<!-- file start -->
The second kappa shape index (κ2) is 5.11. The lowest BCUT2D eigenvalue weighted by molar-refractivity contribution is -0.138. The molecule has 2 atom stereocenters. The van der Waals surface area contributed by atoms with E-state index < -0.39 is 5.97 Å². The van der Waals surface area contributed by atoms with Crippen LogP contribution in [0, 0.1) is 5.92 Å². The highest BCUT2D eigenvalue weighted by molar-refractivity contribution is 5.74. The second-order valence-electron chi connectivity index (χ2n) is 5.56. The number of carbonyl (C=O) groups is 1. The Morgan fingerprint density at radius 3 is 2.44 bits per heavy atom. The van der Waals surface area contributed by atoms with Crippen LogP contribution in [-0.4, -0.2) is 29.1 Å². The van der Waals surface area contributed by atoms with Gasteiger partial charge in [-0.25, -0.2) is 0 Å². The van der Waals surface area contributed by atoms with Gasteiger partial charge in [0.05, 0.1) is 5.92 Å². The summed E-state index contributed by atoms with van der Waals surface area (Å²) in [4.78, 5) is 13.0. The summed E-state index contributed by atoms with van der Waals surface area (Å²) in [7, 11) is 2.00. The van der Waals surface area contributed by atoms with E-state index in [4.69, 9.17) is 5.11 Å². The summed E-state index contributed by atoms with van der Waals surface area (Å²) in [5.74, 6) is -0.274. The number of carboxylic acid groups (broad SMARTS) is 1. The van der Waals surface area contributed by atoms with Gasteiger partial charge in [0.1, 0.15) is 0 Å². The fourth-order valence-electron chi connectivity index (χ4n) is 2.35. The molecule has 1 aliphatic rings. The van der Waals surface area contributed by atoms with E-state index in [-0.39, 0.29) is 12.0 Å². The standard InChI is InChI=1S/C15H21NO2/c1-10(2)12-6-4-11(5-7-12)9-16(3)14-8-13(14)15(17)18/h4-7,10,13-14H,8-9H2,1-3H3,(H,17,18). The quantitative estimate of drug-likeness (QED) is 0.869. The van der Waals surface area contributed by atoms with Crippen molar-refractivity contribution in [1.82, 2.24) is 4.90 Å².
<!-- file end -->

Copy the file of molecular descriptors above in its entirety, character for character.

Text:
The second kappa shape index (κ2) is 5.11. The lowest BCUT2D eigenvalue weighted by molar-refractivity contribution is -0.138. The molecule has 2 atom stereocenters. The van der Waals surface area contributed by atoms with E-state index < -0.39 is 5.97 Å². The van der Waals surface area contributed by atoms with Crippen LogP contribution in [0, 0.1) is 5.92 Å². The highest BCUT2D eigenvalue weighted by molar-refractivity contribution is 5.74. The second-order valence-electron chi connectivity index (χ2n) is 5.56. The number of carbonyl (C=O) groups is 1. The Morgan fingerprint density at radius 3 is 2.44 bits per heavy atom. The van der Waals surface area contributed by atoms with Crippen LogP contribution in [-0.4, -0.2) is 29.1 Å². The van der Waals surface area contributed by atoms with Gasteiger partial charge in [-0.25, -0.2) is 0 Å². The van der Waals surface area contributed by atoms with Gasteiger partial charge in [0.05, 0.1) is 5.92 Å². The summed E-state index contributed by atoms with van der Waals surface area (Å²) in [4.78, 5) is 13.0. The summed E-state index contributed by atoms with van der Waals surface area (Å²) in [7, 11) is 2.00. The van der Waals surface area contributed by atoms with E-state index in [4.69, 9.17) is 5.11 Å². The summed E-state index contributed by atoms with van der Waals surface area (Å²) in [5.74, 6) is -0.274. The number of carboxylic acid groups (broad SMARTS) is 1. The van der Waals surface area contributed by atoms with Gasteiger partial charge in [0.1, 0.15) is 0 Å². The fourth-order valence-electron chi connectivity index (χ4n) is 2.35. The molecule has 1 aliphatic rings. The van der Waals surface area contributed by atoms with E-state index in [-0.39, 0.29) is 12.0 Å². The standard InChI is InChI=1S/C15H21NO2/c1-10(2)12-6-4-11(5-7-12)9-16(3)14-8-13(14)15(17)18/h4-7,10,13-14H,8-9H2,1-3H3,(H,17,18). The quantitative estimate of drug-likeness (QED) is 0.869. The van der Waals surface area contributed by atoms with Crippen molar-refractivity contribution in [1.82, 2.24) is 4.90 Å².